What should I do if I have bad breath?

Bad breath (halitosis) can be an unpleasant and embarrassing condition. Many of us may not realize that we have bad breath, but everyone has it from time to time, especially in the morning.  There are various reasons one may have bad breath, but in healthy people, the major reason is due to microbial deposits on the tongue, especially the back of the tongue. Some studies have shown that simply brushing the tongue reduced bad breath by as much as 70 percent.

What causes my bad breath?

There could be a variety of reasons you have bad breath:

  • Morning time. Saliva flow almost stops during sleep and its reduced cleansing action allows bacteria to grow, causing bad breath.
  • Eating certain foods such as garlic, onions, etc.  Foods containing odor-causing compounds enter the bloodstream; they are transferred to the lungs, where they are exhaled.
  • Poor oral hygiene habits. Food particles remaining in the mouth promote bacterial growth.
  • Periodontal (gum) disease. Colonies of bacteria and food debris residing under inflamed gums.
  • Dental cavities and improperly fitted dental appliances.
  • Dry mouth (Xerostomia). May be caused by certain medications, salivary gland problems, or continuous mouth breathing.
  • Tobacco products, dry the mouth, causing bad breath.
  • Dieting. Certain chemicals called ketones are released in the breath as the body burns fat.
  • Dehydration, hunger, and missed meals. Drinking water and chewing food increases saliva flow and washes bacteria away.
  • Certain medical conditions and illnesses, such as diabetes, liver and kidney problems, chronic sinus infections, bronchitis, and pneumonia.

Keeping a record of what you eat may help identify the cause of bad breath. Also, review your current medications, recent surgeries, or illnesses with your dentist.

What can I do to prevent my bad breath?

Practice good oral hygiene. Brush at least twice a day with an ADA approved fluoride toothpaste and toothbrush. Floss daily to remove food debris and plaque from in between the teeth and under the gum line. Brush or use a tongue scraper to clean the tongue and reach the back areas. Additionally:

  • Replace your toothbrush every 2 to 3 months.
  • If you wear dentures or removable bridges, clean them thoroughly and place them back in your mouth in the morning.
  • See your dentist regularly. Get a check-up and cleaning at least twice a year. If you have or have had periodontal disease, your dentist will recommend more frequent visits.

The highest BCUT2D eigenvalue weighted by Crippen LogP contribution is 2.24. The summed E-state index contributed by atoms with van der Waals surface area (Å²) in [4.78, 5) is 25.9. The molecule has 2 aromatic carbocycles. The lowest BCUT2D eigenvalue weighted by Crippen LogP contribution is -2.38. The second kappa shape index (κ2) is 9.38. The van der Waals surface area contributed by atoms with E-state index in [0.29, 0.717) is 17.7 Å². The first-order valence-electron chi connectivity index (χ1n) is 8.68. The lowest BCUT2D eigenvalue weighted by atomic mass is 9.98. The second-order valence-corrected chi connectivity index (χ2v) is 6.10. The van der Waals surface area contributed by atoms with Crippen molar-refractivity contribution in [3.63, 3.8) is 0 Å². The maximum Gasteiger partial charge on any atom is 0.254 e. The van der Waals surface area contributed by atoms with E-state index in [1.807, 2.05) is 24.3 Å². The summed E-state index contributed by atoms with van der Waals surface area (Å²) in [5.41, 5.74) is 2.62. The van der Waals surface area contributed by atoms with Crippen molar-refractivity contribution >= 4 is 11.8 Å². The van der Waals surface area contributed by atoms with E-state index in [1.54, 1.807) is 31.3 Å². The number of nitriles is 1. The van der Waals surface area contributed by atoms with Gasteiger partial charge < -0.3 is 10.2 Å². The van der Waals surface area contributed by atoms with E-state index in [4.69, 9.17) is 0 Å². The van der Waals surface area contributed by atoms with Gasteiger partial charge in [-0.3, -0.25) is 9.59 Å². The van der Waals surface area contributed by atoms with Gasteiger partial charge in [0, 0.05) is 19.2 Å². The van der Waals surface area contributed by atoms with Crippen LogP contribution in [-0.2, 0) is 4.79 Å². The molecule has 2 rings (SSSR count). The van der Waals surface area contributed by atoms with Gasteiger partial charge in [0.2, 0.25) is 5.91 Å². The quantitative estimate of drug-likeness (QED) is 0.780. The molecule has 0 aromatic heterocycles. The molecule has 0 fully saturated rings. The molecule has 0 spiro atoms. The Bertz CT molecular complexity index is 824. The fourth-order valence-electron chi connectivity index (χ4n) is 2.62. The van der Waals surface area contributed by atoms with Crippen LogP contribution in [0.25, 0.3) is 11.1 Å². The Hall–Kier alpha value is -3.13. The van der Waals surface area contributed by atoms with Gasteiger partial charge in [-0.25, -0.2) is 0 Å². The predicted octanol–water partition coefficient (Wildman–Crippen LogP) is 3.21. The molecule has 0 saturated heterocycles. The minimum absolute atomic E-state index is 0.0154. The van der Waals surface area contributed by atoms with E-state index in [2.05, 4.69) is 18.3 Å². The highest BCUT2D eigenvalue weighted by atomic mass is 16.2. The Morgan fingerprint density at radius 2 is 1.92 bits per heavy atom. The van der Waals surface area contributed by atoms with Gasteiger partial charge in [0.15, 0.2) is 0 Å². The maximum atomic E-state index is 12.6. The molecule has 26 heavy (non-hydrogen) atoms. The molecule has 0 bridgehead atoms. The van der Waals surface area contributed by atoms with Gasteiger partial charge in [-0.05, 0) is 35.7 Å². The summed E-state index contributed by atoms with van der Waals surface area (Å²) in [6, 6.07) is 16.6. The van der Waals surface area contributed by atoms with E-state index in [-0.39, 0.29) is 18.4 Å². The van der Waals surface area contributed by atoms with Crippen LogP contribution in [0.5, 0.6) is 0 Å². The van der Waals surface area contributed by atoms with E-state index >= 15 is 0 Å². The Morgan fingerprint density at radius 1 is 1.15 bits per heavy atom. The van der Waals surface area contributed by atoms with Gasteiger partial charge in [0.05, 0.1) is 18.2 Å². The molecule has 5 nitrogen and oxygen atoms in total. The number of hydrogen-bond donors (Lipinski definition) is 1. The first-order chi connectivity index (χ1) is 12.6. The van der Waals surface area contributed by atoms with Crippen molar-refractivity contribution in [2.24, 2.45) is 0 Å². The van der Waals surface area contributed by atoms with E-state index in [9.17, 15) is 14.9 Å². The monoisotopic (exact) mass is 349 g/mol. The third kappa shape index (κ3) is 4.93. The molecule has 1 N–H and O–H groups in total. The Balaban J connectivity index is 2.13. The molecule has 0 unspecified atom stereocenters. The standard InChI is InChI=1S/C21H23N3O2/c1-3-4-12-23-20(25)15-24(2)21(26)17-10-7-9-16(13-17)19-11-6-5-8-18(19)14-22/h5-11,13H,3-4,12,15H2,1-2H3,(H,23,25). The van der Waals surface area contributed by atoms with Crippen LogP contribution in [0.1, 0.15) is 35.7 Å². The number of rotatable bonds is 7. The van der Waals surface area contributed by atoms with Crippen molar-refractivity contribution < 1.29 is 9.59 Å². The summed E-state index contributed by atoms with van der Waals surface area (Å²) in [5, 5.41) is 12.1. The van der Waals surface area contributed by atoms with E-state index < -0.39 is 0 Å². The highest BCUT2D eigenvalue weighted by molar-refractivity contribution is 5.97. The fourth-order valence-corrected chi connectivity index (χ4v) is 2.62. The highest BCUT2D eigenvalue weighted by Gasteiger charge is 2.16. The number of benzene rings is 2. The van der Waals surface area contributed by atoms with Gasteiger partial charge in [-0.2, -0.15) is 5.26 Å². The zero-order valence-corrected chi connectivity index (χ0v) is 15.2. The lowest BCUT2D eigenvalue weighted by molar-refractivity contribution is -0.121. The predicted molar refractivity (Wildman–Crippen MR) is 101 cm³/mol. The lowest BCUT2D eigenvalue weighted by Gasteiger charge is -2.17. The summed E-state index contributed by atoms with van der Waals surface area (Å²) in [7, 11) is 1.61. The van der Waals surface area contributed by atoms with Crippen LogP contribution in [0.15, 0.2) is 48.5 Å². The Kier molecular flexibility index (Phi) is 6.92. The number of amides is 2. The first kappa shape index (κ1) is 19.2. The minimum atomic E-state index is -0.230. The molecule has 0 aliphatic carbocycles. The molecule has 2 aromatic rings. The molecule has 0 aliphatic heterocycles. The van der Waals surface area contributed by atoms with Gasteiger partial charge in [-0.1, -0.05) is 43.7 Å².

• Stop smoking/chewing tobacco. Ask your dentist what they recommend to help break the habit.>
  • Drink water frequently. Water will help keep your mouth moist and wash away bacteria.
  • Use mouthwash/rinses. Some over-the-counter products only provide a temporary solution to mask unpleasant mouth odor. Ask your dentist about antiseptic rinses that not only alleviate bad breath but also kill the germs that cause the problem.

In most cases, your dentist can treat the cause of bad breath. If it is determined that your mouth is healthy, but bad breath is persistent, your dentist may refer you to your physician to determine the cause of the odor and an appropriate treatment plan.

How often should I see my dentist?

You should have your teeth checked and cleaned at least twice a year, though your dentist or dental hygienist may recommend more frequent visits.  Regular dental exams and cleaning visits to Dr. Katayev at Murray Hill Dental are essential in preventing dental problems and maintaining the health of your teeth and gums. At these visits, your teeth are cleaned and checked for cavities. Additionally, there are many other things that are checked and monitored to help detect, prevent, and maintain your dental health.

These include:

  1. History review: Knowing the status of any current medical conditions, new medications, and illnesses, gives us insight into your overall health and also your dental health.
  2. Examination of diagnostic x-rays (radiographs): Essential for detection of decay, tumors, cysts, and bone loss. X-rays also help determine tooth and root positions.
  3. Oral cancer screening: Check the face, neck, lips, tongue, throat, tissues, and gums for any
    sings of oral cancer.
  4. Gum disease evaluation: Check the gums and bone around the teeth for any signs of periodontal disease.
  5. Examination of tooth decay: All tooth surfaces will be checked for decay with special dental instruments.
  6. Examination of existing restorations: Check current fillings, crowns, etc.
  7. Removal of calculus (tartar): Calculus is a hardened plaque that has been left on the tooth for some time and is now firmly attached to the tooth surface. Calculus forms above and below the gum line, and can only be removed with special dental instruments.
  8. Removal of plaque: Plaque is a sticky, almost invisible film that forms on the teeth. It is a growing colony of living bacteria, food debris, and saliva. The bacteria produce toxins (poisons) that inflame the gums. This inflammation is the start of periodontal disease!
  9. Teeth polishing: Removes stain and plaque that is not otherwise removed during tooth brushing and scaling.
  10. Oral hygiene recommendations: Review and recommend oral hygiene aids as needed
    (electric dental toothbrushes, special cleaning aids, fluorides, rinses, etc.).
  11. Review dietary habits: Your eating habits play a very important role in your dental health.

As you can see, a good dental exam and cleaning involve quite a lot more than just checking for cavities and polishing your teeth. We are committed to providing you with the best possible care, and to do so will require regular check-ups and cleanings.

Do not see your question on this list? Please call us at New York Office Phone Number 212-905-0081 for more information!